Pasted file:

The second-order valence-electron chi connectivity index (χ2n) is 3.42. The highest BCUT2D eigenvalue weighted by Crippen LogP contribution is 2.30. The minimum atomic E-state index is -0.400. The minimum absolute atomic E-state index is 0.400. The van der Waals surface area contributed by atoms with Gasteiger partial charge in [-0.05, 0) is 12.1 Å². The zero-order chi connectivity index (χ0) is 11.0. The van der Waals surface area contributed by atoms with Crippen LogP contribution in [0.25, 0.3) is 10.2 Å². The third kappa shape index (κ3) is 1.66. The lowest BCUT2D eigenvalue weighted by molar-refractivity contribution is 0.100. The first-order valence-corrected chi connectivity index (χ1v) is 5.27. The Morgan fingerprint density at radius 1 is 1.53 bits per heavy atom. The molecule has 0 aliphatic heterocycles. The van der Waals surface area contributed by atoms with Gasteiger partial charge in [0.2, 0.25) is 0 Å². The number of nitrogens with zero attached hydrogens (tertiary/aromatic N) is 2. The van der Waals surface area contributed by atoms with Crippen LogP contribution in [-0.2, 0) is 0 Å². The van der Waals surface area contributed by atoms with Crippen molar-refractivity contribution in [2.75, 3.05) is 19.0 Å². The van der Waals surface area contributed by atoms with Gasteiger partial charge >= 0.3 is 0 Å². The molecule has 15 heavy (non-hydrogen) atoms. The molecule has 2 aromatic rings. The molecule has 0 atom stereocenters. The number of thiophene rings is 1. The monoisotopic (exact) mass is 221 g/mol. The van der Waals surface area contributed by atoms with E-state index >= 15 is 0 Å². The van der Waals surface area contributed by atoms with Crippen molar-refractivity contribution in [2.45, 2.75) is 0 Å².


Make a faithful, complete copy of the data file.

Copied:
The second-order valence-electron chi connectivity index (χ2n) is 3.42. The highest BCUT2D eigenvalue weighted by Crippen LogP contribution is 2.30. The minimum atomic E-state index is -0.400. The minimum absolute atomic E-state index is 0.400. The van der Waals surface area contributed by atoms with Gasteiger partial charge in [-0.05, 0) is 12.1 Å². The zero-order chi connectivity index (χ0) is 11.0. The van der Waals surface area contributed by atoms with Crippen LogP contribution in [0.25, 0.3) is 10.2 Å². The third kappa shape index (κ3) is 1.66. The lowest BCUT2D eigenvalue weighted by molar-refractivity contribution is 0.100. The first-order valence-corrected chi connectivity index (χ1v) is 5.27. The Morgan fingerprint density at radius 1 is 1.53 bits per heavy atom. The molecule has 0 aliphatic heterocycles. The van der Waals surface area contributed by atoms with Gasteiger partial charge in [0.2, 0.25) is 0 Å². The number of nitrogens with zero attached hydrogens (tertiary/aromatic N) is 2. The van der Waals surface area contributed by atoms with Crippen LogP contribution in [-0.2, 0) is 0 Å². The van der Waals surface area contributed by atoms with Crippen molar-refractivity contribution in [2.75, 3.05) is 19.0 Å². The van der Waals surface area contributed by atoms with Gasteiger partial charge >= 0.3 is 0 Å². The molecule has 15 heavy (non-hydrogen) atoms. The molecule has 2 aromatic rings. The molecule has 0 atom stereocenters. The number of thiophene rings is 1. The monoisotopic (exact) mass is 221 g/mol. The van der Waals surface area contributed by atoms with E-state index >= 15 is 0 Å². The van der Waals surface area contributed by atoms with Crippen molar-refractivity contribution in [2.45, 2.75) is 0 Å².